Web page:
Sylvain Chomet was born in 1963 in Maison-Lafitte, France. In 1982, he graduated from high school specializing in art and in 1987, he received a diploma from the prestigious comic-strip studio at Angoulême. In 1986, he published his first book-length comic, Secrets of the Dragonfly (Futuropolis), and drew an adaptation of a Victor Hugo novel, Bug-Jargal, in collaboration with Nicolas de Crécy. Moving to the UK to work as an animator at Richard Purdum’s studio, in September 1988 he established a London-based freelance practice working on commercials for clients such as Swissair, Principality, Swinton, and Renault.
In 1991, Chomet started work on his first animated film project, The Old Lady and the Pigeons, with backgrounds designed by de Crécy. In 1992, he wrote the script for a comic called The Bridge in Mud (Glénat), a science fiction and historical saga. The following year, he wrote the story for Léon-la-Came, drawn by de Crécy and serialized in À Suivre magazine. The book version was published by Casterman in 1995, going on to win the René Goscinny Prize in January 1996.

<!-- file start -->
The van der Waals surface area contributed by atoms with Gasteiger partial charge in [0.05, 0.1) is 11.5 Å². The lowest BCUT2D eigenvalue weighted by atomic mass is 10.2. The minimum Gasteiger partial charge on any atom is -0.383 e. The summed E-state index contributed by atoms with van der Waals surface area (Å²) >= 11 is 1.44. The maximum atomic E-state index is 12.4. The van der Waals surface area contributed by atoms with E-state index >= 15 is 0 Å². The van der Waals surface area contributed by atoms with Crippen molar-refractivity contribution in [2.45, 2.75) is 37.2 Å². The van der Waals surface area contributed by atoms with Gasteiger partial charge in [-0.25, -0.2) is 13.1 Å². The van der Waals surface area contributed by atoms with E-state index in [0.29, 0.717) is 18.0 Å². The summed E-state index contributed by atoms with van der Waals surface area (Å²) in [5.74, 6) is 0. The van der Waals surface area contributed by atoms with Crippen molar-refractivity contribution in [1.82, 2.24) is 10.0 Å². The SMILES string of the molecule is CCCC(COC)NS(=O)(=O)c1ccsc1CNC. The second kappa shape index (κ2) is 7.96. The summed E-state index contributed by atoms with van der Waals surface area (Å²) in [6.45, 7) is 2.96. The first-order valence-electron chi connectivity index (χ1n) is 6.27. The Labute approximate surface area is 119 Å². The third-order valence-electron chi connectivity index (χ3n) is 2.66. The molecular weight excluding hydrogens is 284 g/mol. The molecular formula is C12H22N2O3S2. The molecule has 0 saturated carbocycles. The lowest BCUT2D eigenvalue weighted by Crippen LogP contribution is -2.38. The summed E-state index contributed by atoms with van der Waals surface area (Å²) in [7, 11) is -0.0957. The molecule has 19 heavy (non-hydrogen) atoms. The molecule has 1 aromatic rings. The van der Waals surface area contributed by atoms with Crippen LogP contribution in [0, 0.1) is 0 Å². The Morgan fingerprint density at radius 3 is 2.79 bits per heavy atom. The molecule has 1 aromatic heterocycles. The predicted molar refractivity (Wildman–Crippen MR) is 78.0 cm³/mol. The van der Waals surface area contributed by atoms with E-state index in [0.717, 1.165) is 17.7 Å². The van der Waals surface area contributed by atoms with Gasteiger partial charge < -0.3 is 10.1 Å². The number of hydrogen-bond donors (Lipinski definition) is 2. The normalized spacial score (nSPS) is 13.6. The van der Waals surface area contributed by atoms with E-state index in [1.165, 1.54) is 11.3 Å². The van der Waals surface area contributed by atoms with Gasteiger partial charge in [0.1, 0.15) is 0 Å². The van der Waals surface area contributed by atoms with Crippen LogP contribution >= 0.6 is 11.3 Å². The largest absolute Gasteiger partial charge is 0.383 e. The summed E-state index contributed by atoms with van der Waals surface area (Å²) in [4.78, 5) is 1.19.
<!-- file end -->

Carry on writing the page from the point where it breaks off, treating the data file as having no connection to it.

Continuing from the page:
Since 1993, Chomet has been based in Canada. He spent 1995 and 1996 finishing his short film The Old Lady and the Pigeons. This film won the Cartoon d’Or prize, the Grand Prize at the Annecy Festival, a BAFTA, and the Audience Prize and Jury Prize at the Angers Premiers Plans Festival. It also received nominations for both the French César and the Academy Award.
In early 1997, Sylvain Chomet published Ugly, Poor, and Sick, again with de Crécy. The book version (Casterman) won the Alph-Art Best Comic Prize at the Angoulême Comic Strip Festival in 1997.
The Triplets of Belleville (2003) was Chomet’s first feature-length animated film, immediately becoming an international sensation.